Judge Ashwell questioned the prosecutor’s interpretation of the corporal’s comments. Because of that, the judge on Friday decided to review the transcript of the officer’s testimony before ruling on the case.
The corporal “immediately went to render first aid and suggested that Ferguson walk away,” Judge Ashwell wrote, summarizing the officer’s testimony.
But, Cpl. Campbell “apparently did not hear the conversation about Abshire’s martial arts background nor he did notice the shadow boxing” and playful nature of the encounter, the judge stated.
“The facts of the case do not suggest an assault,” concluded Judge Ashwell, citing case law on the subject.
He added: “The striking was at most negligent or accidental, and as such, cannot be the basis of a criminal conviction.”
The case took an unusual turn Dec. 6, when Commonwealth’s Attorney James P. Fisher announced he had authorized an assault and battery charge against Mr. Ferguson.
Mr. Fisher’s press release also described a plea agreement.
“We have been in contact with Ferguson and his attorney as well as the victim’s lawyer,” Mr. Fisher wrote. “After close consultation with the victim in this matter, we have agreed to permit her to accept civil satisfaction pursuant to Virginia’s accord and satisfaction statute.”
“The victim was more interested in receiving compensation for medical bills for her broken nose and broken mobile phone, which was damaged during the incident, than obtaining a conviction in the case, which is what this particular law allows.”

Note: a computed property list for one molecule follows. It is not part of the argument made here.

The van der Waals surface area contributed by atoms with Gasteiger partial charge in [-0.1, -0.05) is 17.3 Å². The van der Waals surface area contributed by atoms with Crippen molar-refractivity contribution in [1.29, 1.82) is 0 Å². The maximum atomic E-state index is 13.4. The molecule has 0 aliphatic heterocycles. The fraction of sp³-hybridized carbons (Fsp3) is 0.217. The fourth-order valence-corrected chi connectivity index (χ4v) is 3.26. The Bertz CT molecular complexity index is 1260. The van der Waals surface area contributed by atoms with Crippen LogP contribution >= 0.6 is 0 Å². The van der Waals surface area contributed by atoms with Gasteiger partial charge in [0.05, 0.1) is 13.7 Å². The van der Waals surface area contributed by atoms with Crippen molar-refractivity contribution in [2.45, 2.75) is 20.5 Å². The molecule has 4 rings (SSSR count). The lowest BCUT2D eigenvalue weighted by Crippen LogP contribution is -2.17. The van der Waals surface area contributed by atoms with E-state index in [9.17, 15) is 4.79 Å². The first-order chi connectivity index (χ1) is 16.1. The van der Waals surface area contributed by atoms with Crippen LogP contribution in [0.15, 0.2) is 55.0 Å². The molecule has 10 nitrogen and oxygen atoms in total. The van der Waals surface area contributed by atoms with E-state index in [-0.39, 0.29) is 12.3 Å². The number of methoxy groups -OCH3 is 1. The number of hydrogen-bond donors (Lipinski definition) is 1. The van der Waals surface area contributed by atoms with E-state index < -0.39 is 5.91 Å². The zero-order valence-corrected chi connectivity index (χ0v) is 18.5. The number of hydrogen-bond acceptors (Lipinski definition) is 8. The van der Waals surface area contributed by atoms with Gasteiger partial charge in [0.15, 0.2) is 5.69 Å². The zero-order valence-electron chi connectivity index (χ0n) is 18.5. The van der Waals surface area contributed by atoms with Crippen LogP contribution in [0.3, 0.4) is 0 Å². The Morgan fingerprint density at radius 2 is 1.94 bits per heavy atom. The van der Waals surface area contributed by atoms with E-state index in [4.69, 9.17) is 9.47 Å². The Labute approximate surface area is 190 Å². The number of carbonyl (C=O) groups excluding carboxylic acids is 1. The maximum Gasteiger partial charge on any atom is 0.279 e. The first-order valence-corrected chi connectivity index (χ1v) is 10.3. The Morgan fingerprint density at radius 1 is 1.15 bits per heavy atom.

The prosecutor also stated Mr. Ferguson would resign from the police department effective Dec. 31.
The press release stunned Mr. Ferguson and his lawyer, Scott C. Hook.
But, at the time, Mr. Hook refused to say whether the prosecutor’s prepared statement prompted his client to contest the misdemeanor charge.
“He’s trying to vindicate his reputation,” Mr. Hook said of his client’s decision to let a judge decide the case. “We thought at this point it was right and proper to take this case to trial.”
Mr. Ferguson joined the Warrenton department as a patrol officer in May 2016. He previously worked 13-1/2 years in the Fairfax County Police Department — the last six years as a detective. Before that, the Marine Corps veteran served 7-1/2 years as a Prince William County patrol officer.
Contact Don Del Rosso at Don@FauquierNow.com or 540-270-0300.
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Truepat · April 3, 2019 at 6:56 am
Is it possible that Ms. Abhsires felony arrest for a controlled substance on 05/23/18 have any affect on the outcome? Case Number : GC18000873-00
watching_warrenton · April 2, 2019 at 9:34 pm
Are you serious? You must have wanted to be a police officer at one time but couldn't get hired. Police officers have a tough job that I wouldn't want to do. Are there officers that are idiots? Of course there are officers with bad attitudes that shouldn't be officers but I appreciate what they do. Just look at the hatred you display towards police officers. Why wouldn't they have a bad attitude? You support someone going to jail for 20 years over horseplay just because he's a police officer? Your belief in itself disqualifies you from a common sense debate.
Rover 530 · April 2, 2019 at 7:55 pm
Did "BeansNRice" just call for Ferguson to die! That's harsh.
BeansNRice · April 2, 2019 at 6:58 pm
Amen. Hopefully the cop gets a Darwin Award soon.
Mark House · April 2, 2019 at 4:54 pm
Then why in the heck did she get a lawyer, who now is richer because of these people messing around in a bar. Only charge should have been idiots of the year awards!
Therealstories · April 2, 2019 at 11:16 am
Great Job, Scott Hook! Glad James Fisher is on his way out.